Introducing Circular Bio-Economy Innovation Hub in Ghana: Co-ownership for Sustainable Impact Facilitation

  • From
    CGIAR Initiative on Resilient Cities
  • Published on

Share this to :

To mitigate the negative effects of urbanization on resource use and environmental pollution, 15 key actors in the waste-sanitation-agriculture interface joined efforts to set up a Circular Bioeconomy Innovation Hub in Ghana. Based on a decade of CGIAR research, the hub links ministries, universities, science, and private sector, to offer their infrastructure and knowledge for building capacity in circular bio-solutions for school students to professionals. Using co-ownership principles, the hub builds on jointly defined objectives and workplans.

The challenges of increasing urbanization in terms of food security and resource use, governance and adequate waste management are growing with the urban populations. How can the negative urban footprint be mitigated? How can we reduce  food waste and safeguard the peri-urban environment? In response, the CGIAR Initiative on Resilient Cities in collaboration with the CGIAR Initiative on Nature Positive Solutions has facilitated a Circular Bioeconomy Innovation Hub in Ghana linking key stakeholders from the public and private sector, research, and education. Under the leadership of the International Water Management Institute (IWMI), the innovation hub builds on a decade of CGIAR research on resource recovery and reuse (RRR) from technology development to business modelling, the implementation of Public-Private Partnerships and commercialization of recovered resources. The hub can showcase e.g., how organic waste is transformed into safe compost and co-compost (with fecal sludge), dry fuel (briquettes), biochar or biogas, or how aquaculture can be a thriving business in symbiosis with wastewater treatment plants.

Knowledge sharing ranges from hands-on training in biomass transformation and valorization, business development, the analysis of the enabling environment, demand exploration and marketing. The capacity building program is not only targeting young professionals of Micro-, Small-, and Medium-sized Enterprises (MSMEs), but also the public sector and has programs for schools looking at what households can contribute to a Circular Bio-Economy.

To ensure broad buy-in for a sustainable implementation and to increase its outreach, the Hub is running on co-ownership principles. Based on a scoping and screening exercises involving 24 key stakeholders from various sectors, so far 15 organizations formally accepted to co-convene the hub, by adding their resources and/or using it for capacity development. These organizations are from public institutions (e.g., Ministry of Sanitation and Water Resources, Ministry of Food and Agriculture), private organizations/MSMEs (e.g., Clean Team, Safisana, Jekora Ventures Limited, MDF Training & Consultancy), NGOs (e.g. Catholic Relief Services), two university-based centers (Regional Water and Environmental Sanitation Center, Kumasi), Institute for Environment and Sanitation Studies, Accra) and international research organizations (International Fertilizer Development Center and IWMI). The creation of this platform of co-convenors allows to link efforts of key organizations in the promotion of practical examples on how to implement and scale circular bio-economy options in a local or regional context. The approach links demand (agriculture) and supply (waste management) and moves away from the overly technical focus of most circular initiatives. Compared to other training initiatives, the Hub is able to support accompanying research for all its components, from optimizing co-composting processes to cropping trials with different waste-derived soil fertility enhancing resources.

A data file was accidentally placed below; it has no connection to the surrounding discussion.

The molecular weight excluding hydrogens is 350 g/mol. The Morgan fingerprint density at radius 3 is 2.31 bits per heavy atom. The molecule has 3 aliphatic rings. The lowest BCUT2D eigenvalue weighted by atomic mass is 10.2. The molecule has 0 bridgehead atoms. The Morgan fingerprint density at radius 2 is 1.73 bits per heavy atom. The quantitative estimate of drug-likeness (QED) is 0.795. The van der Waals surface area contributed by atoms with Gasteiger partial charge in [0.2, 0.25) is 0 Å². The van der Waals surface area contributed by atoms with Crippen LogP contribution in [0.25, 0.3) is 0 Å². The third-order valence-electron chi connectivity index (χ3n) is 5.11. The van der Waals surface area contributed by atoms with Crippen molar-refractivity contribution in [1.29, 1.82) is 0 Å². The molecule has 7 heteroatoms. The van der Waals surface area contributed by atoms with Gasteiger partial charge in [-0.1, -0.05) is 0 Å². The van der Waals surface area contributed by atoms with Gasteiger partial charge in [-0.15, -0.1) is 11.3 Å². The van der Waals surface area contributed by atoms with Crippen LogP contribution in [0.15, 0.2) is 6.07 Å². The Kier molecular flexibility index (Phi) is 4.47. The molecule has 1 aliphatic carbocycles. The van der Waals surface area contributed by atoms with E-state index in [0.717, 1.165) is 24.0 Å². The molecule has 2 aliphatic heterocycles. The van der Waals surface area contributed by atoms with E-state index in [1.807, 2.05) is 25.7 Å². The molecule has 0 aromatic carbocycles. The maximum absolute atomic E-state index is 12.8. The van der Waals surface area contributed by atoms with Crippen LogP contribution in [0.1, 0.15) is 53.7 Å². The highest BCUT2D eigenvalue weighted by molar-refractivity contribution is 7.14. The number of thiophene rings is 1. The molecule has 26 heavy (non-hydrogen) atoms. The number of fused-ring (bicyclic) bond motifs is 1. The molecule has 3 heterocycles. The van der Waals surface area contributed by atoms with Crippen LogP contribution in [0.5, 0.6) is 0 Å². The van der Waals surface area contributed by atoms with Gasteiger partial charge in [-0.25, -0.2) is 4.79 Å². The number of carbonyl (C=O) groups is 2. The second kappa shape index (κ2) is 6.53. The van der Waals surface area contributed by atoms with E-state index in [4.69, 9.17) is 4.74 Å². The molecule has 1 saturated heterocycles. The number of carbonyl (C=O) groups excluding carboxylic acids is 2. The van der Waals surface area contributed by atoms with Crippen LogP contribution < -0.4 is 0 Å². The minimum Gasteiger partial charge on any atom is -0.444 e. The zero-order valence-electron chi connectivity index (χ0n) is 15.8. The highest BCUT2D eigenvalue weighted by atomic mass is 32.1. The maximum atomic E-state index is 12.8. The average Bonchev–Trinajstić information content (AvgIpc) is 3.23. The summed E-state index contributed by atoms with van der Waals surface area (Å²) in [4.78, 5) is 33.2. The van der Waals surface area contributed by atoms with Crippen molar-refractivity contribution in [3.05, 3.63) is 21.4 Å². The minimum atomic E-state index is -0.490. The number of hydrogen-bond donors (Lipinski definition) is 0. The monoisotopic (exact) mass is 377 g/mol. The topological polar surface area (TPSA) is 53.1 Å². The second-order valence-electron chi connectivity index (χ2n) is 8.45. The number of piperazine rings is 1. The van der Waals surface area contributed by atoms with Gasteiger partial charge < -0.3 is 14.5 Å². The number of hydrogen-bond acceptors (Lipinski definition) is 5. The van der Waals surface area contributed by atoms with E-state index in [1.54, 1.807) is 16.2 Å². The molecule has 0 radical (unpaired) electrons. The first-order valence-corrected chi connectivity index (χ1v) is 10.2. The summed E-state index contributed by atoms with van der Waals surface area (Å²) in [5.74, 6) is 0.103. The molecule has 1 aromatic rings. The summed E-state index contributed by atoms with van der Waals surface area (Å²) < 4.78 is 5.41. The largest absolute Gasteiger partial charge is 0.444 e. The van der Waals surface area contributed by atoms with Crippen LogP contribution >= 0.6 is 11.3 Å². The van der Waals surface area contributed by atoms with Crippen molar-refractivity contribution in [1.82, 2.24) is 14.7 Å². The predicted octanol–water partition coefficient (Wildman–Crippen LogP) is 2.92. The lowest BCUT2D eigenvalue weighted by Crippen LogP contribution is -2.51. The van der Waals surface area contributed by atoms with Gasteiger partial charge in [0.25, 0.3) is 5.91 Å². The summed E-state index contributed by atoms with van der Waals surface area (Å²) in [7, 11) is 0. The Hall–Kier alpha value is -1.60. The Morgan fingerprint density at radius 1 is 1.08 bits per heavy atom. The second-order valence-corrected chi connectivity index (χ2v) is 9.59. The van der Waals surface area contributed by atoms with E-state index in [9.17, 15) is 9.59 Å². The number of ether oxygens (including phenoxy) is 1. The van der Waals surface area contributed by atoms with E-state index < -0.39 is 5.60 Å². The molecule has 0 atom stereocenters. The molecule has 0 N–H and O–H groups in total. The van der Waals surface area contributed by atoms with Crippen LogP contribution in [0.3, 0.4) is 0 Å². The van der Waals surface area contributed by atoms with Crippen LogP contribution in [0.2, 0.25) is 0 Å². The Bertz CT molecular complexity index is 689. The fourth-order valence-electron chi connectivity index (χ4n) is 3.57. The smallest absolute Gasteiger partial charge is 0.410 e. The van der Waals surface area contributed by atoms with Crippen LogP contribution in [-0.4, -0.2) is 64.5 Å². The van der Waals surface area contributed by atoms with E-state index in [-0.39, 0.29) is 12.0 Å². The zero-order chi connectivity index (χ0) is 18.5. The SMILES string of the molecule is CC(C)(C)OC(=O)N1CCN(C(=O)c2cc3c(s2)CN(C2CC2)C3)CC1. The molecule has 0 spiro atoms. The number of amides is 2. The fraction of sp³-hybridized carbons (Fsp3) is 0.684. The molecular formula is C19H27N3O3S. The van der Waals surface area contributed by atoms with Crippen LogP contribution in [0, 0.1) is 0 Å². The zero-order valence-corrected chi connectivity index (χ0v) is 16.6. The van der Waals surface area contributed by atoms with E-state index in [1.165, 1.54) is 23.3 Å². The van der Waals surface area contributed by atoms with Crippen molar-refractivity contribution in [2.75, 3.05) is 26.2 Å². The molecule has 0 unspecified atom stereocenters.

First spillovers are emerging:

  • Ghana’s Ministry of Environment, Science, Technology, and Innovation (MESTI), has invited IWMI to represent the Hub in its Ghana Commercialization Partnership Program which facilitates collaboration, co-creation, and resource mobilization for the commercialization of research and innovation in the country, linking the Hub to key players like GIZ, European Union, World Bank, local embassies, etc.
  • Sri Lanka’s Waste Management Authority asked IWMI to join them as knowledge partner in establishing a second Innovation Hub in Sri Lanka where the authority is starting an officially accredited vocational training center at a compost and recycling station.

Currently, all training materials are being finalised. The hub has a particular youth focus, targeting Basic schools, Junior high schools and Senior high schools. It is envisaged that the first sets of trainings start from mid-July. For this, another workshop is planned with the hub co-convenors to consolidate expectations, commitments, and finalize the discussion on the hub’s operational structure and workplan for its official launch.

For information on the Hub, contact: Ms. Dzifa Agbefu (, Innovation Hub Coordinator, IWMI -Ghana

This work is funded by the CGIAR initiatives on Resilient Cities and Nature-positive Solutions.

Share this to :